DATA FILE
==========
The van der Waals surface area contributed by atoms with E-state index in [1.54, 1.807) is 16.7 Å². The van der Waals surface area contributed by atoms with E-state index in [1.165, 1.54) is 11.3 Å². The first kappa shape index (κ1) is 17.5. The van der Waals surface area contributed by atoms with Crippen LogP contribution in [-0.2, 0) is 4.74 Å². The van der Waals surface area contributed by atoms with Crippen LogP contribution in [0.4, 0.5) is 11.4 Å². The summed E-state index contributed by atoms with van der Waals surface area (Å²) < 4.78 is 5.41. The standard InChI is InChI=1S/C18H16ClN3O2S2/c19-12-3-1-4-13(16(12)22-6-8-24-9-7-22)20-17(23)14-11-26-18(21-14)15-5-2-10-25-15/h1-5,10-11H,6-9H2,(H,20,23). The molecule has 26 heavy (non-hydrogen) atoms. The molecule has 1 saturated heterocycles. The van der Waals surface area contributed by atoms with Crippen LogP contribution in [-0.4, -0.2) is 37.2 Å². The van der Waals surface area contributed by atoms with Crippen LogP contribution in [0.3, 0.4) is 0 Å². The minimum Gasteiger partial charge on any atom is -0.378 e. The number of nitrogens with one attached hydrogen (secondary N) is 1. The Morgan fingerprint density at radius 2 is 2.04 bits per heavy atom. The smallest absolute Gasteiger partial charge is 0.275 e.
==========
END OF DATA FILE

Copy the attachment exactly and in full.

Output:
The van der Waals surface area contributed by atoms with E-state index in [1.54, 1.807) is 16.7 Å². The van der Waals surface area contributed by atoms with E-state index in [1.165, 1.54) is 11.3 Å². The first kappa shape index (κ1) is 17.5. The van der Waals surface area contributed by atoms with Crippen LogP contribution in [-0.2, 0) is 4.74 Å². The van der Waals surface area contributed by atoms with Crippen LogP contribution in [0.4, 0.5) is 11.4 Å². The summed E-state index contributed by atoms with van der Waals surface area (Å²) < 4.78 is 5.41. The standard InChI is InChI=1S/C18H16ClN3O2S2/c19-12-3-1-4-13(16(12)22-6-8-24-9-7-22)20-17(23)14-11-26-18(21-14)15-5-2-10-25-15/h1-5,10-11H,6-9H2,(H,20,23). The molecule has 26 heavy (non-hydrogen) atoms. The molecule has 1 saturated heterocycles. The van der Waals surface area contributed by atoms with Crippen LogP contribution in [-0.4, -0.2) is 37.2 Å². The van der Waals surface area contributed by atoms with Crippen LogP contribution in [0.3, 0.4) is 0 Å². The minimum Gasteiger partial charge on any atom is -0.378 e. The number of nitrogens with one attached hydrogen (secondary N) is 1. The Morgan fingerprint density at radius 2 is 2.04 bits per heavy atom. The smallest absolute Gasteiger partial charge is 0.275 e.